The road turns from pavement to dirt where Old County Road heads northeast off Route 101 in South Ashburnham. Very quickly the houses are left behind as the road draws up to the eighteen-acre parcel which Elaine Tuck donated to Mount Grace Land Conservation Trust in 2000. The land, originally intended for houselots, became a conservation area, with guaranteed public access, as a result of her gift.
Phil Hagar, Tuck’s nearest neighbor, was an enthusiastic supporter of protecting that property. “I felt very, very strongly that we ought to protect the land,” he says. “Too much land in town was being eaten up and the habitat we have right here is really special. You can go down to the vernal pools and see what’s going on with the animals. We’ve got everything from squirrels up to bear out here.” He became a volunteer steward of the conserved land, covering the land on foot or on horseback to keep an eye out for damage to stone walls or the land, and trash left by inconsiderate visitors.
A chance to do even more came last year as part of the Forest Legacy Program, a United States Forest Service program that buys development rights from owners of large forest stands to ensure that the land remains wooded. Forest Legacy is an entirely voluntary program which encourages the protection of privately owned forest lands through conservation restrictions (CRs), without removing the property from private ownership. In Massachusetts, the program is administered by the Bureau of Forestry at the Department of Conservation and Recreation.
Forest Legacy requires that at least one dollar be provided in local matching funds for every three federal dollars granted. Because of this requirement, land trusts participating in Forest Legacy often look for landowners who are willing to donate the value of their development rights by donating CRs through the Forest Legacy program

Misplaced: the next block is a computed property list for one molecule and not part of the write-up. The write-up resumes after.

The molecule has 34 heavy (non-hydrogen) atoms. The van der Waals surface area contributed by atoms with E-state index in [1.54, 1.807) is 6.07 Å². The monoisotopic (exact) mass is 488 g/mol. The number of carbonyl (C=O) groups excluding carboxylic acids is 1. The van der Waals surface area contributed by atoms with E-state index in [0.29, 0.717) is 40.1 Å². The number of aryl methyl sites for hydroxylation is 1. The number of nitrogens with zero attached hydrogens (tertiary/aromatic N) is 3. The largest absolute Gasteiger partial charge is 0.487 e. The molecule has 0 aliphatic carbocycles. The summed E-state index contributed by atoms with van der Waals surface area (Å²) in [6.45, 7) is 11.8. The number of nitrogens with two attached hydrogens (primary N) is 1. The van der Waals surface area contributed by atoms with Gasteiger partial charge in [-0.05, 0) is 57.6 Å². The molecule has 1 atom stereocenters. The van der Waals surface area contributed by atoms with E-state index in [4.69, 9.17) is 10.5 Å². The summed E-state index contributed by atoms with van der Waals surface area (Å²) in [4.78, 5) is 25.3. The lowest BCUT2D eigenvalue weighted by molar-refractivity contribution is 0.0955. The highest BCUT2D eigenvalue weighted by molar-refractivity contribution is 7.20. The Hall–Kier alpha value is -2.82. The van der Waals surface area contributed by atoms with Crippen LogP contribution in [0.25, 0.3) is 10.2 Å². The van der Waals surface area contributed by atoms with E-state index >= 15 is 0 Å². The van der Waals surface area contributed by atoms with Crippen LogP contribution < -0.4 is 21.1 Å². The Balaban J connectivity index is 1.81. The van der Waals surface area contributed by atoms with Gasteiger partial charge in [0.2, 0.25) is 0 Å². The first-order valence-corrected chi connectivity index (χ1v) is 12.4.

Mount Grace, which is currently working on several Forest Legacy projects covering land in Ashburnham, Ashby, Erving, Northfield, Royalston, Warwick, and Wendell, proposed donating a CR on the Tuck Conservation Area after seeking approval from Elaine Tuck.
When he heard about the proposal Phil Hagar offered to donate a CR on his own property also to be used as cost share, and to purchase the Tuck property once it was covered by a Forest Legacy CR, bringing the two properties back under a single ownership permanently.
The Hagar property consists of 50 acres of forest land and four acres of pasture used as a horse paddock. In addition to forests and pasture, the lands protected contain at least seven vernal pools. The final project involved three simultaneous transactions. Mount Grace sold the Tuck property to Phil Hagar, who immediately donated a Forest Legacy CR on 2 of his parcels and the Tuck property back to Mount Grace. Finally Mr. Hagar separately granted a CR to Mount Grace on another 18-acre adjacent parcel. “It’s our duty to protect this land,” says Hagar. “It’s something that God expects from us.”
The agreements are part of the Metacomet-Monadnock Forest Legacy project, an extensive conservation effort three years in the making that will protect 1,180 acres in Ashburnham, Erving, Northfield, Royalston, Warwick, and Wendell. Since the Tuck and Hagar CRs provide cost share for the Metacomet-Monadnock project, the conservation of this little woods in Ashburnham will be instrumental in protecting swathes of forest land stretching from Old County Road out to the Connecticut River Valley.